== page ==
Drawing on both the logic and language of Custis, we see no reason why state sentences should not be accorded the same respect and be subject to the same forms of substantive review afforded to state convictions. To hold otherwise would be to contravene Custis by allowing a defendant “to deprive [a] state-court judgment of its normal force and effect” by way of a direct appeal of his federal sentence—“a proceeding that has an independent purpose other than to overturn the prior judgment.” Id. at 497 (quoting Parke, 506 U.S. at 30). We therefore hold that an appellant may not collaterally attack a state court sentence as part of a federal sentencing challenge unless (1) he claims a Gideon violation, or (2) the relevant federal statute or sentencing guideline expressly authorizes a collateral attack.7
Neither pertains here. Napolitan's reliance on Alleyne does not trigger the “unique constitutional defect” of a Gideon violation. Id. at 496. Nor does Napolitan identify any express authorization to support his collateral attack—either in a statute or in the sentencing guidelines. On the contrary, in ordering Napolitan's federal sentence to run consecutively to his state sentence, the District Court relied upon U.S.S.G. § 5G1.3, which confers on a defendant no express permission to challenge the legality of a prior sentence, and by its terms affords sentencing courts broad discretion to run multiple sentences for unrelated crimes consecutively, concurrently, or partially concurrently. Moreover, the Supreme Court has recognized that, as a general matter, district courts may exercise their sound discretion in choosing whether to run a federal sentence consecutively to an existing state sentence. See Setser v. United States, 132 S. Ct. 1463, 1468 (2012) (citing Oregon v. Ice, 555 U.S. 160, 168-69 (2009)) (“Judges have long been understood to have discretion to select whether the sentences they impose will run concurrently or consecutively with respect to other sentences ․ that have been imposed in other proceedings, including state proceedings.”).
Our extension today of the Custis rule to state sentences leaves no room for Napolitan to appeal the consecutive running of his federal sentence. For while couched as a challenge to the substantive reasonableness of his federal sentence, Napolitan's claim boils down to the argument that a sentencing court abuses its considerable discretion to run sentences consecutively unless it independently confirms the validity of an existing state sentence—an approach that would require federal sentencing courts to undertake collateral review of any allegedly illegal state sentence and, upon a finding of constitutional defect, to determine the permissible length of the state sentence and to run a commensurate portion of the federal sentence concurrently to the unexpired state sentence to offset any unconstitutional time. Such a rule would not only amount to a considerable constriction of district courts' discretion as to whether to run sentences concurrently or consecutively, but also would be a cumbersome imposition on federal sentencing and a clear repudiation of the finality typically afforded to state court judgments—the very reasons the Supreme Court rejected such a rule as applied to state convictions in Custis, 511 U.S. at 496-97.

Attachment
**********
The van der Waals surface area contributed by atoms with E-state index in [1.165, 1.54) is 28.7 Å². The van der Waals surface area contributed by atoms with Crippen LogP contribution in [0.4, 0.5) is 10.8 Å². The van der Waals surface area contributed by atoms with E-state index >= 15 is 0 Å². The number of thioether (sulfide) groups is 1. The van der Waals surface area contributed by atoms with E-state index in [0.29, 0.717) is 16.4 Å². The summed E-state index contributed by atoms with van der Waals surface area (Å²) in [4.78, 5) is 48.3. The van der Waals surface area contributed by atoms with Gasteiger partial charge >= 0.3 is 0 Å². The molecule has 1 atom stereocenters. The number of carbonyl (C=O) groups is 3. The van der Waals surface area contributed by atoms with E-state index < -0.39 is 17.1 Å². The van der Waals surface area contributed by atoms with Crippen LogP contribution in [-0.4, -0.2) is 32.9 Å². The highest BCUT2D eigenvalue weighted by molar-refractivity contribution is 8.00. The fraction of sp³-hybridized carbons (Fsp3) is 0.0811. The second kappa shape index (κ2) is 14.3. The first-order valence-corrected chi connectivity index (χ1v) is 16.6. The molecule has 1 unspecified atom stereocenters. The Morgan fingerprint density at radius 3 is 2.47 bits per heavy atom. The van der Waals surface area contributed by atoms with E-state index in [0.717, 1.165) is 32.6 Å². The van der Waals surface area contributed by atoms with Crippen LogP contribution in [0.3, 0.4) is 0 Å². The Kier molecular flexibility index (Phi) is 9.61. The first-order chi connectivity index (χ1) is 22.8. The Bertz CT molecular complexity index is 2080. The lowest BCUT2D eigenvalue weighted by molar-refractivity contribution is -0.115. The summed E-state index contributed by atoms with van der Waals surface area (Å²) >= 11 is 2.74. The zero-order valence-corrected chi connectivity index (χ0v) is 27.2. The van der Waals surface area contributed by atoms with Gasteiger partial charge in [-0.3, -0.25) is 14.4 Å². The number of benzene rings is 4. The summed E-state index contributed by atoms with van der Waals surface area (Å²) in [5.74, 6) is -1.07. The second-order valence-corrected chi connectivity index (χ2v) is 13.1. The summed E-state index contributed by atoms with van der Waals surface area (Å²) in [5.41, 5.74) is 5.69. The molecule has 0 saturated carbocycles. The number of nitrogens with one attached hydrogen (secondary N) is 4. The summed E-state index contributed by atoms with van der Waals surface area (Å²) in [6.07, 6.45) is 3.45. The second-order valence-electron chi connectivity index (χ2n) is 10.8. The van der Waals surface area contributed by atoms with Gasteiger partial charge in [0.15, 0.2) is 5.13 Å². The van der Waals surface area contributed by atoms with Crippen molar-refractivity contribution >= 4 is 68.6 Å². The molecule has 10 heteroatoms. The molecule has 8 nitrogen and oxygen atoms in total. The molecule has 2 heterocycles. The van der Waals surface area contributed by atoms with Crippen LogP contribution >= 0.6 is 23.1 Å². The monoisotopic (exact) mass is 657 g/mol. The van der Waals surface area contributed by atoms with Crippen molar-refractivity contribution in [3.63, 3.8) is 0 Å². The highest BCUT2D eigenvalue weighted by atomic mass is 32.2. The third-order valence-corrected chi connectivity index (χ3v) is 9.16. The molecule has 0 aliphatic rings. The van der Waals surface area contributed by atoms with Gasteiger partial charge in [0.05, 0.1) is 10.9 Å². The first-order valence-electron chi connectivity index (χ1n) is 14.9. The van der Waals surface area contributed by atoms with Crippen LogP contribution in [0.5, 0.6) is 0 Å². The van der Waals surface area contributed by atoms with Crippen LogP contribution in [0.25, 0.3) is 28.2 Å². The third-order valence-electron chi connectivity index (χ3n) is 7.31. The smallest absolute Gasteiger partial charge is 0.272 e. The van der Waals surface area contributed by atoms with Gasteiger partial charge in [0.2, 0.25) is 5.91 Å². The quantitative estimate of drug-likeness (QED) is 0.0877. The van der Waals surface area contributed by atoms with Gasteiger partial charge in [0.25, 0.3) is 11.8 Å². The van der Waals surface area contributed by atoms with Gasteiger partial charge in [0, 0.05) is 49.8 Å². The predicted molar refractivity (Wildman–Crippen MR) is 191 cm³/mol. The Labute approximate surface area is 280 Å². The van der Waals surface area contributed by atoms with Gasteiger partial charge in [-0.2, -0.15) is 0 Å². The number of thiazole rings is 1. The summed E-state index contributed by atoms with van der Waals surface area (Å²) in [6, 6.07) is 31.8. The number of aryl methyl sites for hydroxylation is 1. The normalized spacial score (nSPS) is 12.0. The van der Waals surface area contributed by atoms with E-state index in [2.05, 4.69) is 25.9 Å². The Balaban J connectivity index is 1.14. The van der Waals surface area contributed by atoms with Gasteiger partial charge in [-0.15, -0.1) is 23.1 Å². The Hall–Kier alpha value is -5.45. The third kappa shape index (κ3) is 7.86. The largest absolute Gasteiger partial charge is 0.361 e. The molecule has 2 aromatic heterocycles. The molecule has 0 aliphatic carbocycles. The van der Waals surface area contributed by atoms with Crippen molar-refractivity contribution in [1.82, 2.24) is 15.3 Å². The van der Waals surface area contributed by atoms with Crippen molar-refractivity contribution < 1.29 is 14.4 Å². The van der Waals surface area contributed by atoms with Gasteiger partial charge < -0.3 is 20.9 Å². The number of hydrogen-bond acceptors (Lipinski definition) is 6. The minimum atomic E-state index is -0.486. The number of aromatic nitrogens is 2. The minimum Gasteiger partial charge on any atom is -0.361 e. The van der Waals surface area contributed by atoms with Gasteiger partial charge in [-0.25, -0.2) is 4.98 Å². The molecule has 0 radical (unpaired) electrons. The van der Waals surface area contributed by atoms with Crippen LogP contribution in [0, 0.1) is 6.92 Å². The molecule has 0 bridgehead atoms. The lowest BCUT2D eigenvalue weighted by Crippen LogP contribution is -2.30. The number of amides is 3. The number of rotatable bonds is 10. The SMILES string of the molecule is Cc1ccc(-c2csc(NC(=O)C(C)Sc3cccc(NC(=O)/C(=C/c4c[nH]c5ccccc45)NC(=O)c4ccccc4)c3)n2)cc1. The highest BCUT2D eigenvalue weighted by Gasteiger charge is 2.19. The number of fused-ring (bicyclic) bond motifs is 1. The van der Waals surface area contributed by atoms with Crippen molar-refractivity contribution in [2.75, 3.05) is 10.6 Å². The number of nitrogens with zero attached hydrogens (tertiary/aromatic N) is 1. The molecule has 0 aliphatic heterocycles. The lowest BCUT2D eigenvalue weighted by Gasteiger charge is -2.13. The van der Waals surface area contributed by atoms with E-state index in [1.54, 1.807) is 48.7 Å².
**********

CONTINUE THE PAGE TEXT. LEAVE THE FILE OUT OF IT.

No doubt for these reasons, every Court of Appeals to have addressed the question has extended the precepts of Custis to bar collateral attacks in federal sentencing appeals against not only prior state convictions, but also prior state sentences. In United States v. Saya, for example, the defendant argued that he was improperly sentenced as a “career offender” under U.S.S.G. § 4B1.1 based on two prior Hawaii state law convictions. 247 F.3d 929, 939-40 (9th Cir. 2001). Citing to Custis, the Ninth Circuit rejected the defendant's attempt to “in effect ․ mount a collateral attack on his prior state sentence,” determining instead that there is “no reason why the Custis rule should not apply to collateral attacks on prior state sentences.” Id. at 940 (emphasis in original); see also United States v. Galvan, 453 F.3d 738, 741 (6th Cir. 2006) (concluding that “the district court at sentencing need not collaterally review [a defendant's] prior sentences”);8 United States v. Warren, 335 F.3d 76, 77-79 (2d Cir. 2003) (holding a defendant may not collaterally attack the validity of a past federal “conviction or sentence” based on Apprendi v. New Jersey, 520 U.S. 466 (2000), in connection with a supervised release revocation proceeding). We join these Courts of Appeals today.
For the reasons stated above, we will affirm the sentence imposed by the District Court.